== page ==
“Coming for the Content, Staying for the Community” Started With Video Games (Or Maybe Religion?) But Will Define Media This Decade

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Photo by Ian Schneider on Unsplash

Watching a half dozen French Resistance soldiers standing around debating whether Taco Bell is “authentic” teaches you some things. First, that most people have no idea what real Mexican food tastes like. Second, that community is the most powerful retention mechanism available to game developers, because you see, these “soldiers” were players in an online WWII multiplayer simulation. While the chance to shoot some virtual Nazis was likely the original motivation to sign-up, it was the presence of other people which brought them back each day (and bill their credit card $12.95 each month). As I looked around for more examples of this I found that the introduction of connectivity to gaming (hello internet!) had really emphasized how much play was about community. Whether the MMORPG guilds hanging out between dungeon raids, or casual sites like Yahoo Games where the checkers, backgammon, and so on were really just something to do while you text chatted, there were numerous examples of people talking more and more about how the game was a ‘third place’ for them.

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Second Life inhabitants, just hanging out

Working on the virtual world Second Life at the time I had the proverbial “front row seat” to what online interaction could look like down in the future. It was, or rather is, a fully user-constructed shared virtual world. Think Minecraft but like 100x less successful! Although to be fair, (i) Second Life is still around and profitable and (ii) many of the design choices we made were quite influential on later products. Anyhow, we over-indexed on the community and left the content largely up to the inhabitant which was only appealing to a limited number of passionate users (about half a million). I spent about three years as part of that team and the notion of “staying for the community” lodged itself deep in my cranial matter. Then my time working on AdSense and YouTube for nearly a decade gave me other vantage points from which to see where eyeballs and dollars traveled in media.

If Second Life was 20 years ago, what’s happening today? Over the last year I’ve started paying more indie creators directly for their work — heavily biased towards podcasts and newsletters/blogs. The other night I was wondering which ones I’d likely still be subscribing to a year or two from now. The “absolutely yes” category was dominated by creators who had branched beyond their initial piece of content and created some persistent space for the community to aggregate. Most typically in Slack, Facebook, WhatsApp or Discord. What they’ve done is use their content to assemble an audience and then create a space for that audience to create content with each other — aka community. In some cases the space is an extension of the content, talking about that week’s newsletter or podcast. But the most interesting ones broaden to envelop the general common interest areas of the group. For example, Lenny Rachitsky writes a newsletter devoted to technology and product development. It’s good. But he also runs a paid-subscriber-only Slack group [Friends of Lenny’s Newsletter, partial screenshot below] that has channels for job openings, startup advice, technical talk and so on. He moves from author to convener and his newsletter subscription is auto-renew because I don’t want to lose access to the group.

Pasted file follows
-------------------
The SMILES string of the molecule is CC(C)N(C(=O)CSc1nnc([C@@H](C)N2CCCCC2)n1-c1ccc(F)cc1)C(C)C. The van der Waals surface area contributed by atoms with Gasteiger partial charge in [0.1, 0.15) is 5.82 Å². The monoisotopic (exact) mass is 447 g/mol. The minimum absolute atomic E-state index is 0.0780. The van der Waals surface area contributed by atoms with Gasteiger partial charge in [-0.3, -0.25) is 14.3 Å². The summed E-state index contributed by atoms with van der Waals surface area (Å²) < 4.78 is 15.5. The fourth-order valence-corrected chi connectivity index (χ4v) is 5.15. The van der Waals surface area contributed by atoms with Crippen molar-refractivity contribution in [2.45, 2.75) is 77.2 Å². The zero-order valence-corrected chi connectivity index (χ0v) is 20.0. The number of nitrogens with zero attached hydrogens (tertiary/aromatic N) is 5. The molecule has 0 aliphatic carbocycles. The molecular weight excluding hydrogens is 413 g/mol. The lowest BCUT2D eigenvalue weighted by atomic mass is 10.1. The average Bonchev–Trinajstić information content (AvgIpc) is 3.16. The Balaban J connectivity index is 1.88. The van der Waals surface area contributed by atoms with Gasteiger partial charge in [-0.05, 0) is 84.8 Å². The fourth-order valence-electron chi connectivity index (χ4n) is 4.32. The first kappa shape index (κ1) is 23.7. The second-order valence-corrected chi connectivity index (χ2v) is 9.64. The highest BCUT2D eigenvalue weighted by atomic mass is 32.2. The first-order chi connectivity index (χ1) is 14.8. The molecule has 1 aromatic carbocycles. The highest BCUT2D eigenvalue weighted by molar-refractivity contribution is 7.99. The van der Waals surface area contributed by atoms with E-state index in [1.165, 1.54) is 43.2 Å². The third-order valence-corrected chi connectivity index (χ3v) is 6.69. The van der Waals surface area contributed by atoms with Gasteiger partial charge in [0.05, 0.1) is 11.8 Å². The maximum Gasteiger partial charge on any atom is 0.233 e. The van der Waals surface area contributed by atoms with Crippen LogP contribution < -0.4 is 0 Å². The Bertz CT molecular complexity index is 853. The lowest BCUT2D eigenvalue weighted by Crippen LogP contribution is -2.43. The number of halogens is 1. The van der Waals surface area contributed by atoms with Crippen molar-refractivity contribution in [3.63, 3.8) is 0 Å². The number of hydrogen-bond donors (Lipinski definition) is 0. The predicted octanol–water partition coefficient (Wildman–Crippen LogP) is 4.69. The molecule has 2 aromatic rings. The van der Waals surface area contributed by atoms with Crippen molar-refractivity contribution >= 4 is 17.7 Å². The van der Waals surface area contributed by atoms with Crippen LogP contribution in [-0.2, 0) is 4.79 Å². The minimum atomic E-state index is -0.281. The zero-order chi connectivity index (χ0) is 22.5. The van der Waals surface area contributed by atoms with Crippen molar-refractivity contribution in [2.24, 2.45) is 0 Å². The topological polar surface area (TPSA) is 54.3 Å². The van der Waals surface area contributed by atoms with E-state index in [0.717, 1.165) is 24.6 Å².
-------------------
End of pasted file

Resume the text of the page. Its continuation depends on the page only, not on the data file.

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Friends of Lenny’s Newsletter

I’m of the belief that “Come for the Content, Stay for the Community” will be one of the dominating themes for media this decade. As more creators break away from companies to go subscription indie, they’ll find it to be an effective and rewarding strategy to think of ways to build ‘whole is greater than the sum of its parts’ experiences and even perhaps subscription tiers based on access to these events, community spaces and chats. A slew of platforms and apps are letting creators do this without large event staffs, logistics or the costs typically associated with physical gatherings (although getting your fans together IRL will still be a thing post-COVID).

So it’s not a question of “how many newsletters can one person pay for?” it’s “how many communities does someone want to be a part of?”

Notes and More

✍️ Other examples of content + community

Lean Luxe (business of commerce and brands) has a newsletter and Slack group

The Profile (news and bios about successful, interesting people) has a newsletter and a WhatsApp group

My Climate Journey (climate and sustainability) has a blog, a podcast and a Slack group

FinTech Today (financial technology and startups) has a newsletter and a Slack group

Culture Study (what it sounds like) has a newsletter and a weekly subscriber forum topic

2PM (commerce) has a newsletter and upsells a community of industry leaders you can join

📦 Things I’m Enjoying

Onyx Coffee, Moo Notebooks, James Vorel’s Horror Movie essays

🏗 Highlighted Homebrew Portfolio Jobs

Noyo is working on making health insurance and benefits easier for everyone via APIs and data! Hiring for many roles in SF, North Carolina or Remote.

Written by

You’ll find me @homebrew , Seed Stage Venture Fund w @satyap . Previously made products at YouTube, Google & SecondLife. Married to @cbarlerin .

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